As Rep. Mike Simpson is preparing to rein in what he and other Republicans consider the excesses of the Environmental Protection Agency, he may soon run into another former Idaho legislator.
Simpson is expected to chair the Interior and Environment subcommittee of the House Appropriations Committee, which oversees budgeting for the EPA, the Forest Service and Interior Department.
He recently criticized EPA's stepped up campaign to curtail dust from livestock and grain milling, the “bloated” plan for cleanup of the Silver Valley, and its interest in the methane released by cattle.
Karl Brooks is the EPA Region 7 administrator, in charge of the agency’s programs for Iowa, Nebraska, Kansas and Missouri. The Boise native was an attorney for Boise Cascade before he was elected to the Idaho Senate for three terms in the 1980s and 1990s.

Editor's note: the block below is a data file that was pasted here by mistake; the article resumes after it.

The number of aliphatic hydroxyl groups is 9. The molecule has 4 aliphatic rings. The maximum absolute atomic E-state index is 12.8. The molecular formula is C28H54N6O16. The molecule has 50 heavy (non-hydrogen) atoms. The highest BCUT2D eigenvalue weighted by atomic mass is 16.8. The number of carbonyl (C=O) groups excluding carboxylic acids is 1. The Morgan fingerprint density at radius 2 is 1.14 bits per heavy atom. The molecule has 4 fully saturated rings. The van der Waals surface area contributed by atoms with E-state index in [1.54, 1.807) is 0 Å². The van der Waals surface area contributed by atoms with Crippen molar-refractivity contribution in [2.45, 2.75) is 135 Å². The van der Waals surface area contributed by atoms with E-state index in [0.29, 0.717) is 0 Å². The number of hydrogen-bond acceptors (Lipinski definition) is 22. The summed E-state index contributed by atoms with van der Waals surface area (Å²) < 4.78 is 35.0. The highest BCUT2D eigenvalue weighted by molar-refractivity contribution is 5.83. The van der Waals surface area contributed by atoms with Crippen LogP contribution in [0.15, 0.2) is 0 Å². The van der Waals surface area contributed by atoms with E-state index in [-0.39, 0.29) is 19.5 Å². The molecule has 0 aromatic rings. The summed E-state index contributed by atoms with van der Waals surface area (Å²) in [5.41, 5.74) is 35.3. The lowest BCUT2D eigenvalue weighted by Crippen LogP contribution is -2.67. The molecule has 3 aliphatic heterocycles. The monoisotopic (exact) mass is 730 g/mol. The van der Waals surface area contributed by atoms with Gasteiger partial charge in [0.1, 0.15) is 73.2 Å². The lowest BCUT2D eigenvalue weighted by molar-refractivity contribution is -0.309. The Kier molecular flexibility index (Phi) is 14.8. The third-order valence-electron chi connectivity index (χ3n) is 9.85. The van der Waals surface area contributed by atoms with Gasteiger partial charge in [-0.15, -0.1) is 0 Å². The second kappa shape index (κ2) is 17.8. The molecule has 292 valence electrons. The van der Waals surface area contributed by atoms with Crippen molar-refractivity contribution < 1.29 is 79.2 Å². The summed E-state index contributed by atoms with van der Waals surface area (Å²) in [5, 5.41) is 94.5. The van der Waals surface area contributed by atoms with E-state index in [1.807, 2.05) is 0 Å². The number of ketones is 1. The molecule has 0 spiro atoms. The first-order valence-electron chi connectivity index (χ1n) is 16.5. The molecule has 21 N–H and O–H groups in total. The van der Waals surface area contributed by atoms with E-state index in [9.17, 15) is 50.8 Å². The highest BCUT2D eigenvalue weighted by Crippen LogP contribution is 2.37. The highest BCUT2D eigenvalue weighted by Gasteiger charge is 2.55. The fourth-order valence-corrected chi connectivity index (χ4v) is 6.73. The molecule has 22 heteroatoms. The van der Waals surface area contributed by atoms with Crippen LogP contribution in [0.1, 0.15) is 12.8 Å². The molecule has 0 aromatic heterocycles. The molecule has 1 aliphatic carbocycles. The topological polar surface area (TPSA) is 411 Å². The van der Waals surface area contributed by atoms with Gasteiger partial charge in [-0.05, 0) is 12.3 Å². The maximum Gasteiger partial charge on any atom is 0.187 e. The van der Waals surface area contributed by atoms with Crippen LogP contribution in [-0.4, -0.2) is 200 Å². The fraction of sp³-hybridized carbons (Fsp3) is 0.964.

Later, he worked as a lobbyist for the Idaho Conservation League. His book, “Public Power, Private Dams, The Hells Canyon Controversy,” is the definitive history of how Idaho Power became so powerful in the state.
He wrote it after he had embarked on his second career as a history professor at the University of Kansas. That took him back east and into the job he now holds.
Brooks personifies the ambitious agenda of the Obama Administration's EPA. Under Brooks, the EPA has begun to crack down on Iowa feedlots that are polluting waterways and threatening drinking water supplies.
“In some instances, we are finding harmful bacteria such as E.coli in wastewater discharged by feedlots at levels that are exponentially higher than the levels at which EPA permits municipal wastewater treatment systems to discharge their treated wastewater,” Brooks said after four feedlot were cited earlier this year. “This is just one measure of the harm that can come when feedlots fail to operate within the law.”
Expect Simpson and Brooks to cross paths sometime in the next year. Their shared time in the Idaho Legislature at least gives them a starting point that might lead to a reasonable dialogue.